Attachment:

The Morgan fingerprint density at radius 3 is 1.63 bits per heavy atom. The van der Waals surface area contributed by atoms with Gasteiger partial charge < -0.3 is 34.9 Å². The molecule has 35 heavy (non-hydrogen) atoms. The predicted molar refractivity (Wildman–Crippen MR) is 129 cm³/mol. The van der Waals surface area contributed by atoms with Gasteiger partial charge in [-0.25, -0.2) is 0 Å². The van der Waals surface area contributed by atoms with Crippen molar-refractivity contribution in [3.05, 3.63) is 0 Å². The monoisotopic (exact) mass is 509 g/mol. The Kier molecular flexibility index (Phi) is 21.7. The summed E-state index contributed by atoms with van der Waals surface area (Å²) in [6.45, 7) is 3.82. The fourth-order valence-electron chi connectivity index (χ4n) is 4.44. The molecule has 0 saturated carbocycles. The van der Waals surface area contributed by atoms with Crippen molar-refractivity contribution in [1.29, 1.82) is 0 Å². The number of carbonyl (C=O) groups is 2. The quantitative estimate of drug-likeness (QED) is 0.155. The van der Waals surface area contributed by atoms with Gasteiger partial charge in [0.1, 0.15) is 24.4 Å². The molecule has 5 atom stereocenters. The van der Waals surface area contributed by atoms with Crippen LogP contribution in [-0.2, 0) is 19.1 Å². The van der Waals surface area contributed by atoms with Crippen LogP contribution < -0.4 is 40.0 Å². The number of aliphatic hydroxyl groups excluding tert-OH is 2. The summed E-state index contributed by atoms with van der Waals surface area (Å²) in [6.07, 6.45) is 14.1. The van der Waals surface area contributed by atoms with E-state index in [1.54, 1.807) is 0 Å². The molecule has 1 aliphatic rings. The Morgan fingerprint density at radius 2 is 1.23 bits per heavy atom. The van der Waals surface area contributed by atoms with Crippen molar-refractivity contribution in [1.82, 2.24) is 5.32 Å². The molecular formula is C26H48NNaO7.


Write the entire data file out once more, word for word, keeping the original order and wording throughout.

The Morgan fingerprint density at radius 3 is 1.63 bits per heavy atom. The van der Waals surface area contributed by atoms with Gasteiger partial charge < -0.3 is 34.9 Å². The molecule has 35 heavy (non-hydrogen) atoms. The predicted molar refractivity (Wildman–Crippen MR) is 129 cm³/mol. The van der Waals surface area contributed by atoms with Gasteiger partial charge in [-0.25, -0.2) is 0 Å². The van der Waals surface area contributed by atoms with Crippen molar-refractivity contribution in [3.05, 3.63) is 0 Å². The monoisotopic (exact) mass is 509 g/mol. The Kier molecular flexibility index (Phi) is 21.7. The summed E-state index contributed by atoms with van der Waals surface area (Å²) in [6.45, 7) is 3.82. The fourth-order valence-electron chi connectivity index (χ4n) is 4.44. The molecule has 0 saturated carbocycles. The van der Waals surface area contributed by atoms with Crippen molar-refractivity contribution in [1.29, 1.82) is 0 Å². The number of carbonyl (C=O) groups is 2. The quantitative estimate of drug-likeness (QED) is 0.155. The van der Waals surface area contributed by atoms with Gasteiger partial charge in [0.1, 0.15) is 24.4 Å². The molecule has 5 atom stereocenters. The van der Waals surface area contributed by atoms with Crippen LogP contribution in [-0.2, 0) is 19.1 Å². The van der Waals surface area contributed by atoms with Crippen LogP contribution < -0.4 is 40.0 Å². The number of aliphatic hydroxyl groups excluding tert-OH is 2. The summed E-state index contributed by atoms with van der Waals surface area (Å²) in [6.07, 6.45) is 14.1. The van der Waals surface area contributed by atoms with E-state index in [1.54, 1.807) is 0 Å². The molecule has 1 aliphatic rings. The Morgan fingerprint density at radius 2 is 1.23 bits per heavy atom. The van der Waals surface area contributed by atoms with Crippen molar-refractivity contribution in [1.82, 2.24) is 5.32 Å². The molecular formula is C26H48NNaO7.